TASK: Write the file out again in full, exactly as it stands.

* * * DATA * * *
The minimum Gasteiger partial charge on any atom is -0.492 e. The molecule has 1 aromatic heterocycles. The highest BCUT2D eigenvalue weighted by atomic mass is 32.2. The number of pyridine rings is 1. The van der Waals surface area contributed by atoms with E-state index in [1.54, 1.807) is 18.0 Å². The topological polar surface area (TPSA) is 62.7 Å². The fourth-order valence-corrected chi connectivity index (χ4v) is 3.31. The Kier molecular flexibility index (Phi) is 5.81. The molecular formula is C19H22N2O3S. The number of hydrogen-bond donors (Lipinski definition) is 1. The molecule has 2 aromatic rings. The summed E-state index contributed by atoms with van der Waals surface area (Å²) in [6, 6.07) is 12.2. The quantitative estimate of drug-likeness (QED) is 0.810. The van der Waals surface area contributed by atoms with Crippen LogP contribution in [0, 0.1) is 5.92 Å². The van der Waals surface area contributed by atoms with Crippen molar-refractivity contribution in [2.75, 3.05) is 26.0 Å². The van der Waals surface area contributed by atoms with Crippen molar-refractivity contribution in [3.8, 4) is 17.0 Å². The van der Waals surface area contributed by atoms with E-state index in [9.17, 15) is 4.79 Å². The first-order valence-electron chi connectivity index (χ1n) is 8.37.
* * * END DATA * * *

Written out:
The minimum Gasteiger partial charge on any atom is -0.492 e. The molecule has 1 aromatic heterocycles. The highest BCUT2D eigenvalue weighted by atomic mass is 32.2. The number of pyridine rings is 1. The van der Waals surface area contributed by atoms with E-state index in [1.54, 1.807) is 18.0 Å². The topological polar surface area (TPSA) is 62.7 Å². The fourth-order valence-corrected chi connectivity index (χ4v) is 3.31. The Kier molecular flexibility index (Phi) is 5.81. The molecular formula is C19H22N2O3S. The number of hydrogen-bond donors (Lipinski definition) is 1. The molecule has 2 aromatic rings. The summed E-state index contributed by atoms with van der Waals surface area (Å²) in [6, 6.07) is 12.2. The quantitative estimate of drug-likeness (QED) is 0.810. The van der Waals surface area contributed by atoms with Crippen LogP contribution in [0, 0.1) is 5.92 Å². The van der Waals surface area contributed by atoms with Crippen molar-refractivity contribution in [2.75, 3.05) is 26.0 Å². The van der Waals surface area contributed by atoms with Crippen molar-refractivity contribution in [3.8, 4) is 17.0 Å². The van der Waals surface area contributed by atoms with E-state index in [9.17, 15) is 4.79 Å². The first-order valence-electron chi connectivity index (χ1n) is 8.37.